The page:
Good space opera that isn’t Star Wars or Star Trek is hard to come by. Luc Besson’s The Fifth Element invigorated this subgenre with a vibrant and casual style, and fans of Jodorowsky and French graphic novel artist Moebius should recognize the aesthetic. It’s a bizarre, crazy, and hyperactive kind of film that doesn’t take itself too seriously. Aliens collected four stones (each representing an element) from Earth back in the early 20th century, as these stones were the only means for defeating an evil force that appears every 5,000 years. In the 23rd century, the Fifth Element turn up – and it is a beautiful alien woman (Mila Jovovich). Cabdriver Korben Dallas (Bruce Willis) answers a call-to-action to unite her with the other four elements and save Earth.
Men in Black
This comic book flick about a secret government agency tasked with monitoring alien activity on Earth was the third-highest grossing film of 1997 (#2 will appear later; #1 is a certain Celine Dion vehicle). Blending comedy into genre is challenging, and Men in Black may be the best the sci-fi comedy that isn’t a direct spoof (Ghostbusters is horror; I’ll entertain arguments for Galaxy Quest). There’s solid world-building and a great fish-out-of-water audience proxy in Will Smith’s J, but this film is anchored by the straight-man performance from Tommy Lee Jones. It’s light-hearted tone is balanced with genuine science fiction, somehow blended perfectly.
Speaking of tonal balance and playing it straight, boy oh boy did most people miss the point of Paul Verhoeven’s Starship Troopers. Edward Neumeier adapted the screenplay from Robert Heinlein’s novel of the same name, but the filmmakers reframed their film as a stone-faced satire of right-wing militarism that Heinlein professed. It’s astounding that many critics took the film at face value, like Verhoeven and Neumeier made Robocop on accident or something. Regardless, the reception of Starship Troopers has improved since its release, and it is now properly regarded as one of the most biting and prescient pieces of satire in the last 25 years. Full of blatant propaganda commercials, poster children falling hook-line-and-sinker for the jingoistic rhetoric, and an ending devoid of hope, Starship Troopers is a sardonic masterpiece.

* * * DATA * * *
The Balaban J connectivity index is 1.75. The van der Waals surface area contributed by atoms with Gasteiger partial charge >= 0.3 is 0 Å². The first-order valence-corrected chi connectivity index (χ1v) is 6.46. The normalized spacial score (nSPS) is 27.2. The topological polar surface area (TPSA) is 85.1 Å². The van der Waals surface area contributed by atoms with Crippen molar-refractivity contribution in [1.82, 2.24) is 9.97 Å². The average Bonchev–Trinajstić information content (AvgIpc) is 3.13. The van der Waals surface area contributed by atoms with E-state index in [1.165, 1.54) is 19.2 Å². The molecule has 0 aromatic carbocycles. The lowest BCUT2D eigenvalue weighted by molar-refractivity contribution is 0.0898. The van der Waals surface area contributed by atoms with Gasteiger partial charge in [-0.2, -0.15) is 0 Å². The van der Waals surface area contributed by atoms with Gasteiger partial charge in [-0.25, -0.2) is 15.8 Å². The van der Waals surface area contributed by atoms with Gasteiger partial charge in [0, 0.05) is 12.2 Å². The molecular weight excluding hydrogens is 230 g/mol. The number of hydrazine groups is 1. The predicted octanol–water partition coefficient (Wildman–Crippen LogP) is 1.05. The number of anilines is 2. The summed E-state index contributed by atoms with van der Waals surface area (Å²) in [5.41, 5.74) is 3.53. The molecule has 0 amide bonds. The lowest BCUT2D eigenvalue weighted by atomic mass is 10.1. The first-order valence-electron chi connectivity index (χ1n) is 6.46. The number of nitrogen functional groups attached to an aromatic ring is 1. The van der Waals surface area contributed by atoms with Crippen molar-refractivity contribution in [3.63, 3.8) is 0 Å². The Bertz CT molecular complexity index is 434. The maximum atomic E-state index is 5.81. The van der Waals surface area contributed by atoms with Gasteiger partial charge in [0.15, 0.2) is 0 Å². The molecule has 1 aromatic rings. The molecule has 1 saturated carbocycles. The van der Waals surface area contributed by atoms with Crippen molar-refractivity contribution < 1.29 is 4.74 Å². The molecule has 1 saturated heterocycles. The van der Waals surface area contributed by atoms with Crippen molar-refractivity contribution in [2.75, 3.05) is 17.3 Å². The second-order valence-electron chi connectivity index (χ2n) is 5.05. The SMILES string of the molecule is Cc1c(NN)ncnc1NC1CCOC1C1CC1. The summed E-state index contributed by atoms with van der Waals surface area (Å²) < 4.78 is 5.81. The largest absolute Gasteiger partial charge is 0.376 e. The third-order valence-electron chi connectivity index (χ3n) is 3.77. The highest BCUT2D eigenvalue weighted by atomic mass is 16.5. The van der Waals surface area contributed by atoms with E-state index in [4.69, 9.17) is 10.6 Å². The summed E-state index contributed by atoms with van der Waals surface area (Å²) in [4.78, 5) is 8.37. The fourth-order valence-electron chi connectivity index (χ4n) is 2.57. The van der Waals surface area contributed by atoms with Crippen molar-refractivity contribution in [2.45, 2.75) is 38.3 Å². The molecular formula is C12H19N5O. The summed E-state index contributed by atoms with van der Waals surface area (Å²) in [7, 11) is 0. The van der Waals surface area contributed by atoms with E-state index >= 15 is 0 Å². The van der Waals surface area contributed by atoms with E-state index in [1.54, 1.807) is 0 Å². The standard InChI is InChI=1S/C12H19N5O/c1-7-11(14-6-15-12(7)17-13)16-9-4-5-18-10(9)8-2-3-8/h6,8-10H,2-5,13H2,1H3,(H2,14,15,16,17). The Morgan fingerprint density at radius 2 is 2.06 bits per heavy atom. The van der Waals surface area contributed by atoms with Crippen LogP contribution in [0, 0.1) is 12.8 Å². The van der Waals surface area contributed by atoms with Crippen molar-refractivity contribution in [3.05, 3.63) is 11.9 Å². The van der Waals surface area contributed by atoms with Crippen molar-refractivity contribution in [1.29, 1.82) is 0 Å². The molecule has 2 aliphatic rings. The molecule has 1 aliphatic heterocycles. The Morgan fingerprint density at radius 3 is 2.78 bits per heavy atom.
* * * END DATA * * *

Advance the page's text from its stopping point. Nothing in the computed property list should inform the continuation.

As we transition into the more offbeat science fiction films, the quality of the films becomes more dependent on taste. These movies have a horror/thriller flavor to them, and so adopt the kitsch charm of that particular subgenre. These films include the deep-space horror Event Horizon, the creature feature Mimic, and the psychological mystery Cube.
Directed by Paul W. S. Anderson, Event Horizon stars Sam Neill and Laurence Fishburne and is not the best science fiction film either has appeared in. The crew of the Lewis and Clark respond to a distress call from a ship orbiting Neptune, where they discover the derelict Event Horizon, once thought lost in space. It is found that the crew of the Event Horizon opened a rift in the space-time continuum (explained by the standard poking a hole in a piece of paper with a pencil, recently appropriated by Interstellar). On the other side of that hole? A hellish nightmarescape that possesses the crew to turn murderous. Though panned upon release, Event Horizon has gained a significant cult following for its unabashed ridiculousness and so-bad-it’s-good style.
We’re starting to get into the deep cuts here with Guillermo del Toro’s second feature film (after the amazing Cronos). Mimic is less balanced, but nonetheless has some interesting ideas and techniques that the viewer should recognize as belonging to del Toro’s phantasmagoric aesthetic. The story focuses on a hyper-evolved cockroach that grows large and develops the ability to mimic its human prey. The concept is a little silly and monster-of-the-week, but the execution from del Toro makes it palatable – and quite unsettling at times.